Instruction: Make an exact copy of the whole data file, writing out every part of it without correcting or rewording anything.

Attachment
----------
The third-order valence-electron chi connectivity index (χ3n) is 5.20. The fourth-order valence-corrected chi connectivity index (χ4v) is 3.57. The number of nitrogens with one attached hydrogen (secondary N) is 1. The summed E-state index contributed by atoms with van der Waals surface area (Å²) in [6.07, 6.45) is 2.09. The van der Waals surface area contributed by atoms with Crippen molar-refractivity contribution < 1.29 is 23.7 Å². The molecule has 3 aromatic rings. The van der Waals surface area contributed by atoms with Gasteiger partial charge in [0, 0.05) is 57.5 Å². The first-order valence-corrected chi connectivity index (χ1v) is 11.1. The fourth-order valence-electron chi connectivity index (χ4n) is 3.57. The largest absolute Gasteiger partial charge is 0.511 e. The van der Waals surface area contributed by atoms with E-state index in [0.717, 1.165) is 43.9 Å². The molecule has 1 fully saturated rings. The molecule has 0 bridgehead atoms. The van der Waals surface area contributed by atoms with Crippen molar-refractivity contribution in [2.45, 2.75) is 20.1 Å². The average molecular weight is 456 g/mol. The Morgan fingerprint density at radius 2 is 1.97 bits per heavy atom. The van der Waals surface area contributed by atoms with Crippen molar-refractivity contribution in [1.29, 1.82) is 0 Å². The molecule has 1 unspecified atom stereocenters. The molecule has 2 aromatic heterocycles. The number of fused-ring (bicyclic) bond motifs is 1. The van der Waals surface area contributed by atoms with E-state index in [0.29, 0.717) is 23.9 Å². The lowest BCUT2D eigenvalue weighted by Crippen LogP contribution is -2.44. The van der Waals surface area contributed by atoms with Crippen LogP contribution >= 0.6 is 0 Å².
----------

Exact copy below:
The third-order valence-electron chi connectivity index (χ3n) is 5.20. The fourth-order valence-corrected chi connectivity index (χ4v) is 3.57. The number of nitrogens with one attached hydrogen (secondary N) is 1. The summed E-state index contributed by atoms with van der Waals surface area (Å²) in [6.07, 6.45) is 2.09. The van der Waals surface area contributed by atoms with Crippen molar-refractivity contribution < 1.29 is 23.7 Å². The molecule has 3 aromatic rings. The van der Waals surface area contributed by atoms with Gasteiger partial charge in [0, 0.05) is 57.5 Å². The first-order valence-corrected chi connectivity index (χ1v) is 11.1. The fourth-order valence-electron chi connectivity index (χ4n) is 3.57. The largest absolute Gasteiger partial charge is 0.511 e. The van der Waals surface area contributed by atoms with E-state index in [0.717, 1.165) is 43.9 Å². The molecule has 1 fully saturated rings. The molecule has 0 bridgehead atoms. The van der Waals surface area contributed by atoms with Crippen molar-refractivity contribution in [2.45, 2.75) is 20.1 Å². The average molecular weight is 456 g/mol. The Morgan fingerprint density at radius 2 is 1.97 bits per heavy atom. The van der Waals surface area contributed by atoms with Crippen molar-refractivity contribution in [1.29, 1.82) is 0 Å². The molecule has 1 unspecified atom stereocenters. The molecule has 2 aromatic heterocycles. The number of fused-ring (bicyclic) bond motifs is 1. The van der Waals surface area contributed by atoms with E-state index in [0.29, 0.717) is 23.9 Å². The lowest BCUT2D eigenvalue weighted by Crippen LogP contribution is -2.44. The van der Waals surface area contributed by atoms with Crippen LogP contribution >= 0.6 is 0 Å².